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Cephalosporins: an update.

Authors
Type
Published Article
Journal
Pediatrics in review / American Academy of Pediatrics
Publication Date
Volume
19
Issue
4
Pages
118–127
Identifiers
PMID: 9557062
Source
Medline
License
Unknown

Abstract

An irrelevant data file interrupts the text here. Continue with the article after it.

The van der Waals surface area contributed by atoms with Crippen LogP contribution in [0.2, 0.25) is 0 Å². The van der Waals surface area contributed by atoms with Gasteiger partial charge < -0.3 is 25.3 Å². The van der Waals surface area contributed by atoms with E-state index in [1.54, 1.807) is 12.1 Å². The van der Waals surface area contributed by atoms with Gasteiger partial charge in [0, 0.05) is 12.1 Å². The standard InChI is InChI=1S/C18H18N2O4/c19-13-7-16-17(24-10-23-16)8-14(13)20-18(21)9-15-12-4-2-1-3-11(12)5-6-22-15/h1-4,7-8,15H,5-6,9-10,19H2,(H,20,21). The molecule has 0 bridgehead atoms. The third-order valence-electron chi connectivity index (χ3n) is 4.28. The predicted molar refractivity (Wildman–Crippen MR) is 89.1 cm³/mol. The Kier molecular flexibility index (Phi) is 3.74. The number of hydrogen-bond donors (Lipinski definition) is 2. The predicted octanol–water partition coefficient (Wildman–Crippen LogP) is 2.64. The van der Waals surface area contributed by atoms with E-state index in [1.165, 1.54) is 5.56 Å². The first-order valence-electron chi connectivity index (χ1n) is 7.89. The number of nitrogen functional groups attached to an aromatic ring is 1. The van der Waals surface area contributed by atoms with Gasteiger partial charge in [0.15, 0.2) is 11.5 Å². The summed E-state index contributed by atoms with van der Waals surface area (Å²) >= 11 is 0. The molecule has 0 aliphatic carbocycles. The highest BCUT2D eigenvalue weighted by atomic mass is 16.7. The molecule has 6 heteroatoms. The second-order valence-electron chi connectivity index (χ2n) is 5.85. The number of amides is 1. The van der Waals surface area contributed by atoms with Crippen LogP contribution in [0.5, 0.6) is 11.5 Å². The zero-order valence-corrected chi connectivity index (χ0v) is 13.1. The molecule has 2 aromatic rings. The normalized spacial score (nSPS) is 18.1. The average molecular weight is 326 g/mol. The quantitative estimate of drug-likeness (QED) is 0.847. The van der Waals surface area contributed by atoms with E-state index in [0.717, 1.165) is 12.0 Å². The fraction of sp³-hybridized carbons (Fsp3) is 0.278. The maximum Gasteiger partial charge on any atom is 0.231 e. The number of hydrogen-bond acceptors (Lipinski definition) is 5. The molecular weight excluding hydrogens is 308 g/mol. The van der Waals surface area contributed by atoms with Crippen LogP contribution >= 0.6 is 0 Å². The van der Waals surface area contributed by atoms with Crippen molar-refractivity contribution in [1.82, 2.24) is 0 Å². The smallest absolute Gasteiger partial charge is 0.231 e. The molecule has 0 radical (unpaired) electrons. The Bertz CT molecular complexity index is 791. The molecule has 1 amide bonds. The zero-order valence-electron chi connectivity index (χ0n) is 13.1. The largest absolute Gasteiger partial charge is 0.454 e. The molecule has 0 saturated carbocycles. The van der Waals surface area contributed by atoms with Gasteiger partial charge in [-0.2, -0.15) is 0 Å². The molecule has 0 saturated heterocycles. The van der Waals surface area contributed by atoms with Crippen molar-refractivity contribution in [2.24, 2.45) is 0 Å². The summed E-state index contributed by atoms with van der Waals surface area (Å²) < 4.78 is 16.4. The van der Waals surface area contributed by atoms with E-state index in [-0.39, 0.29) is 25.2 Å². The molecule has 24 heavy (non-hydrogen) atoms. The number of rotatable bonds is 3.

The cephalosporins are the largest and most diverse family of antimicrobial agents available. Although they rarely are considered drugs of first choice for the therapy of bacterial infections, they are the most commonly prescribed agents for both ambulatory and hospitalized patients. The first-generation agents have the most limited spectrum of bactericidal activity, but they are the most potent against Gram-positive microbes. The third- and fourth-generation agents have a broad spectrum of activity that includes the majority of Gram-negative pathogens. However, they are less active than their first-generation counterparts against Gram-positive bacteria, especially S aureus. The cephalosporins generally are well tolerated, and the oral agents are palatable. However, their use is limited by increasing resistance among certain groups of bacteria and high cost, especially of the parenteral and recently licensed oral agents. The prudent physician need not be familiar with all cephalosporins, but should be knowledgeable about a select few.

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